(b. Volgograd, 29 Feb. 1924; d. Moscow, 23 Nov. 2007)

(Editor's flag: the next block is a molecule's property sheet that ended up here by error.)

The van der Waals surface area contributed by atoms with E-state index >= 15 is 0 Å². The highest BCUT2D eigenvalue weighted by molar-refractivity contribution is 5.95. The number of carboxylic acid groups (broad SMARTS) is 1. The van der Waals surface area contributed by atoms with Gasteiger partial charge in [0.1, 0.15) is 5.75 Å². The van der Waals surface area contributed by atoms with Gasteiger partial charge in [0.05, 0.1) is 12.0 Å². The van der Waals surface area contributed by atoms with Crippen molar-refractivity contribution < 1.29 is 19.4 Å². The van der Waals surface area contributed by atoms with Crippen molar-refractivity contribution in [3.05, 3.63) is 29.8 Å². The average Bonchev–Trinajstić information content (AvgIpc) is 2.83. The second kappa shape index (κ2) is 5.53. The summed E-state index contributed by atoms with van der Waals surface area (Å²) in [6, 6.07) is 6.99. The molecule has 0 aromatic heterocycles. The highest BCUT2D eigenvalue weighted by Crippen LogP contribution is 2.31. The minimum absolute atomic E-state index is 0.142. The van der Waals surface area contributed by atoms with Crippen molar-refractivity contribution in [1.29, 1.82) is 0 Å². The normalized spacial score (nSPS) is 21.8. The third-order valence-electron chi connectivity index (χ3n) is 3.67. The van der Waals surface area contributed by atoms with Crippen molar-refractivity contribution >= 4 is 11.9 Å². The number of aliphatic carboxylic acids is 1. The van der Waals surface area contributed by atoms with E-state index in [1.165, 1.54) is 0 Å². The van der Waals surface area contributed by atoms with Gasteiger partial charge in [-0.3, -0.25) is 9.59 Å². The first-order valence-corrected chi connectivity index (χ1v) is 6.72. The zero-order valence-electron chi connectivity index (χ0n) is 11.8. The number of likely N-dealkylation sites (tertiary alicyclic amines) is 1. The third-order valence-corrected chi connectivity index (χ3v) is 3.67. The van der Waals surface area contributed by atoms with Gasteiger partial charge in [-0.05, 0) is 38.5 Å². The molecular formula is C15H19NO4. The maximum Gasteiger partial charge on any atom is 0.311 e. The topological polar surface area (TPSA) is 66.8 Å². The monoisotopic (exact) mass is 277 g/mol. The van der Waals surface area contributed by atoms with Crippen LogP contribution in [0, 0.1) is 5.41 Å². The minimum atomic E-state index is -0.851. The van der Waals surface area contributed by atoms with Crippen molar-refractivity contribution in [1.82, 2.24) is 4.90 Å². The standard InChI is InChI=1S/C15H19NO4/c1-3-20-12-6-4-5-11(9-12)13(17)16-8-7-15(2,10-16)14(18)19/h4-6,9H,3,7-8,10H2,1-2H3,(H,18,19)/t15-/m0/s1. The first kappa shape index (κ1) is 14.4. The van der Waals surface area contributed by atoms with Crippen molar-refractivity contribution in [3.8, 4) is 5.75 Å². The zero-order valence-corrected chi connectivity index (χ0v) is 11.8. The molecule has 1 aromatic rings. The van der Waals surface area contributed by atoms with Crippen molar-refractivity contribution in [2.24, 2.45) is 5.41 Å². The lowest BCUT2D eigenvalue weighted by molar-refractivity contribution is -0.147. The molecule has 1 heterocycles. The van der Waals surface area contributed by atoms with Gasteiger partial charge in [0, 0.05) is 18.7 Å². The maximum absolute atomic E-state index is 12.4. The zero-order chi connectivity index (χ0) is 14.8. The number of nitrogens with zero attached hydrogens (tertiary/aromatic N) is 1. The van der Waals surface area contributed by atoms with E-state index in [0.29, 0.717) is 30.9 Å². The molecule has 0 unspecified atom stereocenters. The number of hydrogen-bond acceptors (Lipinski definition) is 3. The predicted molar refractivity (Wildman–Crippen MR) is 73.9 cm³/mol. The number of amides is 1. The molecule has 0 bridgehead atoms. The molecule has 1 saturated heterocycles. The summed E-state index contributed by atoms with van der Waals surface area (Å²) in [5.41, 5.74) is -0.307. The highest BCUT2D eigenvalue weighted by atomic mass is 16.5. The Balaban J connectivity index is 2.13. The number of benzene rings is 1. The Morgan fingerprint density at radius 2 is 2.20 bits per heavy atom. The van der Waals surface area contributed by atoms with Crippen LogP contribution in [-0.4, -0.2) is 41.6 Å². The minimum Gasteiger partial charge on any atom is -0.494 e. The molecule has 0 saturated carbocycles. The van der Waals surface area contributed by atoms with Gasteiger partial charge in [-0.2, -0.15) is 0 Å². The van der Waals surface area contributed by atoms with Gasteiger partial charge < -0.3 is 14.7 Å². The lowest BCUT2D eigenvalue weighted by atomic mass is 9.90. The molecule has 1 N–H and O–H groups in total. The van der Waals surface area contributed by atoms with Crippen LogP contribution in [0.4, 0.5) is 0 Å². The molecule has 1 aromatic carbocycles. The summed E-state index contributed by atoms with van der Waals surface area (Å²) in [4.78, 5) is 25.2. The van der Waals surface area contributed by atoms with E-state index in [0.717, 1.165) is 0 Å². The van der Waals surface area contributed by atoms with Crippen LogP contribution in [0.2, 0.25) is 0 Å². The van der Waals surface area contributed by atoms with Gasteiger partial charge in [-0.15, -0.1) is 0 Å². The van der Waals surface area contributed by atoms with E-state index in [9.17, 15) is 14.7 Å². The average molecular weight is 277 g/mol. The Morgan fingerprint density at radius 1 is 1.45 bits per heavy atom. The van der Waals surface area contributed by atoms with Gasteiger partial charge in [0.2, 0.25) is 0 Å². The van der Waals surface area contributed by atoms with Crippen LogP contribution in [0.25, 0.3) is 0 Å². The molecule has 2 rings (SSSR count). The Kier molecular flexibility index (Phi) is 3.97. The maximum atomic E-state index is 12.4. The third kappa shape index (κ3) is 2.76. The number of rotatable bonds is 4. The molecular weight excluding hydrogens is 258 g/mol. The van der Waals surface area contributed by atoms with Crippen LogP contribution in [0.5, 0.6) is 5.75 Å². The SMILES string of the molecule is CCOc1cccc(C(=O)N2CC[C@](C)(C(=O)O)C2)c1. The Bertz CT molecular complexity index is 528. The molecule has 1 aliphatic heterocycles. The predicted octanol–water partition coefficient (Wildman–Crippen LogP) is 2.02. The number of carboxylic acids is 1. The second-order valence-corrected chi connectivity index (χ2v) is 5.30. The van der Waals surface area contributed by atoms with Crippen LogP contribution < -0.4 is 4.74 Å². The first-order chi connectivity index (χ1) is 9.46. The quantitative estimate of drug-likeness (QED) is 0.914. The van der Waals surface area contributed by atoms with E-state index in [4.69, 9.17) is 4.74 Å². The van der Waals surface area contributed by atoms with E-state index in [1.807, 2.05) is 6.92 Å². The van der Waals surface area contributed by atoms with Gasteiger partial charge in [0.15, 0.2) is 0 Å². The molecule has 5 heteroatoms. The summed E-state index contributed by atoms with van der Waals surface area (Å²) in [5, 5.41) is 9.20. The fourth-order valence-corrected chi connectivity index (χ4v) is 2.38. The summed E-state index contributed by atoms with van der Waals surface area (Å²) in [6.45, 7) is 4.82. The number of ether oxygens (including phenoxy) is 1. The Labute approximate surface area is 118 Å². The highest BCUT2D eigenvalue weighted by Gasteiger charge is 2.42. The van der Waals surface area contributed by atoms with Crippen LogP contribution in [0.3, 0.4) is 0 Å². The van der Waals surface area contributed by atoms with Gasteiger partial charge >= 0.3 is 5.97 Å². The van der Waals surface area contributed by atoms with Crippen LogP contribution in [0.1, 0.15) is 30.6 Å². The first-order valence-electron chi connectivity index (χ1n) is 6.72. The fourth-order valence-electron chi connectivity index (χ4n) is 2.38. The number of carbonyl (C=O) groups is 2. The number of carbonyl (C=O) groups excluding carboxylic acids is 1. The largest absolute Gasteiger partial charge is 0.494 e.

Russian; Chairman of the KGB 1988–91 Kryuchkov was born into a working-class family. He was a factory worker from 1941 to 1944, having left school early because of the war. In 1944 he joined the Communist Party and held a number of low-level party posts in Stalingrad. He trained as a lawyer by correspondence and graduated in 1949. In 1954 he joined the Soviet Embassy in Hungary working under Andropov. From 1959 to 1967 he continued to work under Andropov in the apparatus of the Central Committee in Moscow. When Andropov became chairman of the KGB in 1967, Kryuchkov went with him. He served successively as Chief of Secretariat, First Deputy Head, and Head of the First Chief Directorate (responsible for foreign intelligence). In 1985 he supported Gorbachev's succession. Kryuchkov adapted himself to the language of Gorbachev's ‘New Foreign Policy’ and mounted a KGB publicity campaign which fitted the requirements of glasnost. In 1988 he became a full member of the Central Committee. On 1 October 1988 he replaced Chebrikov as chairman of the KGB. In September 1989 he became a full member of the Politburo. Kryuchkov was opposed to the dismantling of the Soviet Union and was one of the main organizers of the unsuccessful coup of August 1991. He was arrested and jailed, but then released in an amnesty granted by the Duma in 1994. He subsequently wrote his memoirs and gave regular interviews critical of Yeltsin and Gorbachev.